The tale of a stranger…

This is an anecdote from my life, a few years ago.

It was a pleasant Sunday. The sky was azure. I was on a bus to the railway station, to catch a train to Quilon where my maternal grandparents lived. It was a casual visit I conducted once a while when I missed grandma’s hand made pickles and scrumptious banana chips.
As I alighted from the bus, I noticed an elderly woman selling freshly plucked flowers, she was settling herself on the dusty roadside for the days business; occasionally spraying water on the flowers so that they lasts a little longer in the scathing summer.
I walked past the melee of people headed for their various destinations, their faces displaying absolute ennui towards the boring drab day to day chores. Some faces showed faint signs of relief as they were returning home after a gruelling night shift. I presume.

As I settled down on one of the window seats in the train that is to carry me to my destination, I ordered for tea from the chaiwala. Holding the steaming cup by it’s brim, I nimbly glanced at my fellow companions for the next 2 hours of my journey. A few lady passengers engaged in their usual gossip mongering, acknowledged my arrival and we exchanged a few pleasantries. An old man possibly in his late 60’s, seated right opposite me seemed engrossed in the book in his hand. Two students who sat across me ranted on how hectic their life was, not realising that they were going through the best phase in their life.

As I sipped my tea, I glanced through the opposite platform, it was not as crowded as the one I was in. There were a few people milling about the tea stall. A few aged woman sat on the concrete benches affixed onto the ground. A little girl was frolicking around bouncing her multi-coloured ball.

It was after a few seconds, I noticed a man, coiled up in a corner of one of the many steel pillars on the platform. He was barely dressed, in rags, with his unkempt hair and shabby appearance, he was altogether quite a sorry sight. He looked starved and debilitated. His head bent between his knees as though in shame.
The seemingly garrulous old woman shot baleful looks at the man, some even spewed spiteful remarks blatantly expressing their disapproval of the man’s dingy appearance and disposition. He seemed unperturbed by the loathsome remarks. Even from the distance, I could see his gaze was transfixed on something in the direction of the tea stall.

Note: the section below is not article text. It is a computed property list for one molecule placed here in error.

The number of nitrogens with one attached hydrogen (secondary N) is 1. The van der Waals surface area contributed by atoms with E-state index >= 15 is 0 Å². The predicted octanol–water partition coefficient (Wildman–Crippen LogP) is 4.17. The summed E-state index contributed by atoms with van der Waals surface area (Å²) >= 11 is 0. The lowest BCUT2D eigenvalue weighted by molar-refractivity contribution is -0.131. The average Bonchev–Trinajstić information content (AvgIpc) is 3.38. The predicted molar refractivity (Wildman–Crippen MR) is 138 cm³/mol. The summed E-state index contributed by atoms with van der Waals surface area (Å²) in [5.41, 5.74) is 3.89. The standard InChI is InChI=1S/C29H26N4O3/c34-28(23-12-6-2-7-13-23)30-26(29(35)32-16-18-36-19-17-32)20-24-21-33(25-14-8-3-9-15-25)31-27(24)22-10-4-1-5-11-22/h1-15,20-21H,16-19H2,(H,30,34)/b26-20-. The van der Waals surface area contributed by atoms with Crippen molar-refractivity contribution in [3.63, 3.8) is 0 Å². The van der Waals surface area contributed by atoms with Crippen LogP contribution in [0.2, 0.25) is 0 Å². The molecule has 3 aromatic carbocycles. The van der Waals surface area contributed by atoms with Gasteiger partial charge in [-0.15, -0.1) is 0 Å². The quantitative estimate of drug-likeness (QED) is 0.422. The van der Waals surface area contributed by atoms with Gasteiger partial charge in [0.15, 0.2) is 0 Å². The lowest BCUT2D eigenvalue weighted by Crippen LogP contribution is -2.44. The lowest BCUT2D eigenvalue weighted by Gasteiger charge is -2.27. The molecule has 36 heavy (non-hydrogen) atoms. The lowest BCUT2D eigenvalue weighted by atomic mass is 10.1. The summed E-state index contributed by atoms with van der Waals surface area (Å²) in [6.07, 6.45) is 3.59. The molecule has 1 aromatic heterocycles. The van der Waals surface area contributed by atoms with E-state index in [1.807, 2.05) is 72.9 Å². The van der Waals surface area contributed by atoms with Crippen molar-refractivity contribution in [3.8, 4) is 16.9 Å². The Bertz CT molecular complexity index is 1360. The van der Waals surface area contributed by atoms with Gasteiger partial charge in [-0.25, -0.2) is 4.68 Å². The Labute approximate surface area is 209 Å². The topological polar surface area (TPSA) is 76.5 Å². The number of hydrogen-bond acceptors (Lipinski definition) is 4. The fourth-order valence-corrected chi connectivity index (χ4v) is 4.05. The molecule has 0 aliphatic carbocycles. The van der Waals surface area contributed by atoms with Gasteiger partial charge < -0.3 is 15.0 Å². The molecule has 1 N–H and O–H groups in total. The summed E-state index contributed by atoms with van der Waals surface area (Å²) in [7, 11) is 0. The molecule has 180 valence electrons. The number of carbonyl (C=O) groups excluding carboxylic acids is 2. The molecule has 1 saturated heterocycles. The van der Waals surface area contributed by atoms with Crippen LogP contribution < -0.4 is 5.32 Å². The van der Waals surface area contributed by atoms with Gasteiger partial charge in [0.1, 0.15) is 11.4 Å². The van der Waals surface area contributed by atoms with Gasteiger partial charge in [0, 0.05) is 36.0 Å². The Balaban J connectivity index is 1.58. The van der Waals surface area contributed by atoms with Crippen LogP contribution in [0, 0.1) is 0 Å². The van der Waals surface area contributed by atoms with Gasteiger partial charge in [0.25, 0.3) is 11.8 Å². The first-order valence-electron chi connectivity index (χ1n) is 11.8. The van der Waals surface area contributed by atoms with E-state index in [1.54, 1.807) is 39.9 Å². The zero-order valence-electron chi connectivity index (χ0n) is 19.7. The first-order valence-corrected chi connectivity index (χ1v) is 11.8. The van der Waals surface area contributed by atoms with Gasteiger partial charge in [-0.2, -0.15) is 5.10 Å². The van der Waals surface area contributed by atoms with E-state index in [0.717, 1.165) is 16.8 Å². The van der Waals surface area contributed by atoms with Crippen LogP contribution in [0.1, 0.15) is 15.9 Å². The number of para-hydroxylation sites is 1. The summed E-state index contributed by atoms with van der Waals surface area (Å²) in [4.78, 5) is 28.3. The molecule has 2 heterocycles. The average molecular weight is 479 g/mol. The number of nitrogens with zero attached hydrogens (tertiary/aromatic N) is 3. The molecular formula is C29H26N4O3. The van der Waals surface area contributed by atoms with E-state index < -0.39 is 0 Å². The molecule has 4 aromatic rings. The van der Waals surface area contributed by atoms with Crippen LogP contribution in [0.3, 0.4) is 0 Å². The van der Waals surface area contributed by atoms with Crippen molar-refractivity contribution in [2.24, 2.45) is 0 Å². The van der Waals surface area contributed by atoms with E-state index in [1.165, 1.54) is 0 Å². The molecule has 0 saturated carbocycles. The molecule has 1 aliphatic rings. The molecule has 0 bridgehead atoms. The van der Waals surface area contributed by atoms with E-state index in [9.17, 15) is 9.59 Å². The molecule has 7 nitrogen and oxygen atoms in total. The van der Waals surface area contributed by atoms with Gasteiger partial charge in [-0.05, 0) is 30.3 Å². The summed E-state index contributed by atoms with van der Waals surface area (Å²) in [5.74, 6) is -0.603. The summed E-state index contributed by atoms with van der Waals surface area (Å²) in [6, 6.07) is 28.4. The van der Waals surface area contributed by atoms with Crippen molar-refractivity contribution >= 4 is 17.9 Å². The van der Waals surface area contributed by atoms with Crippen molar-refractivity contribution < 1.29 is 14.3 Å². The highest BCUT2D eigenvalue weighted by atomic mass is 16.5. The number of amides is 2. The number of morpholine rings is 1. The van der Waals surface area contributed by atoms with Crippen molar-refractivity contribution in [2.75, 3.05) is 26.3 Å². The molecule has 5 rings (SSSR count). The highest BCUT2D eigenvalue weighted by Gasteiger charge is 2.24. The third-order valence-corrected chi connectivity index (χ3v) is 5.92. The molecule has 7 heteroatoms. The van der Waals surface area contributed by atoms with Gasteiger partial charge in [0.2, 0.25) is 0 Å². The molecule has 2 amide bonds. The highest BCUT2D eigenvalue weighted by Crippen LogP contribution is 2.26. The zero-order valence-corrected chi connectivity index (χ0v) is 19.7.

The tea stall looked highly welcoming with its bright coloured snack packets and biscuits arranged tactfully to attract children and adult alike. The array of beautifully arranged flavoured milk have often left me drooling. The irresistible odour of the freshly brewed coffee and the spicy crunchy Punjabi samosas that would tempt the most jaded appetites, none seemed to budge him.
Annoyed by the man’s disturbing gaze, the mother grabbed her child by the arm, berated her to be seated next to her. Everyone, including the owner of the tea stall gave him scornful looks. The woman clutched their purses and bags to ensure that any attempt of theft was parried. Some adjusted their saris as if to hide the already hidden.

For a second there, even my eyes were riveted on the lackadaisical man.

Suddenly, to the relief of all the passengers, the mother and the child, the train arrived on the platform, with its puffing and cooing and hooting, completely obstructing my view of the platform and its occupants. For a long five minutes, I sat their impatiently ruminating as to what would have transpired in that platform, if the gauntlet man had pounced on the woman after all.
Once the majestic train was gone, the scene had changed, as if the stage was rearranged to bring the story to a climax. The man was still there. On noticing the empty platform, he pounced at the opportunity, went ahead and seemed to be pleading with the owner of the stall. After a few seconds of negotiating, the man was seen opening the dustbin, he grabbed a few crumbs of discarded food and half eaten samosas.

A pang of guilt possessed me. How judgemental have we become?

All that the man wanted was a few crumbs of wasted food to satisfy his hunger, that was the only thought that lingered in his mind all the while. His only aim was the bits and pieces of food that was discarded by the more fortunate who could afford to waste a few pennies if the snacks failed to tickle their demanding taste buds.

The man relished his meal, probably his only meal of the day.
My train began to move slowly, it was about to start its ride. I looked at the man for one last time, he was hurriedly savouring the remains. The train began to gain momentum, and I was losing sight of the man. With a heavy heart, I reclaimed my posture with my chin cupped in my right hand. In about a few minutes this man would be out of my sight, but never out of my mind. He left a dent in my heart, an aching throbbing dent….


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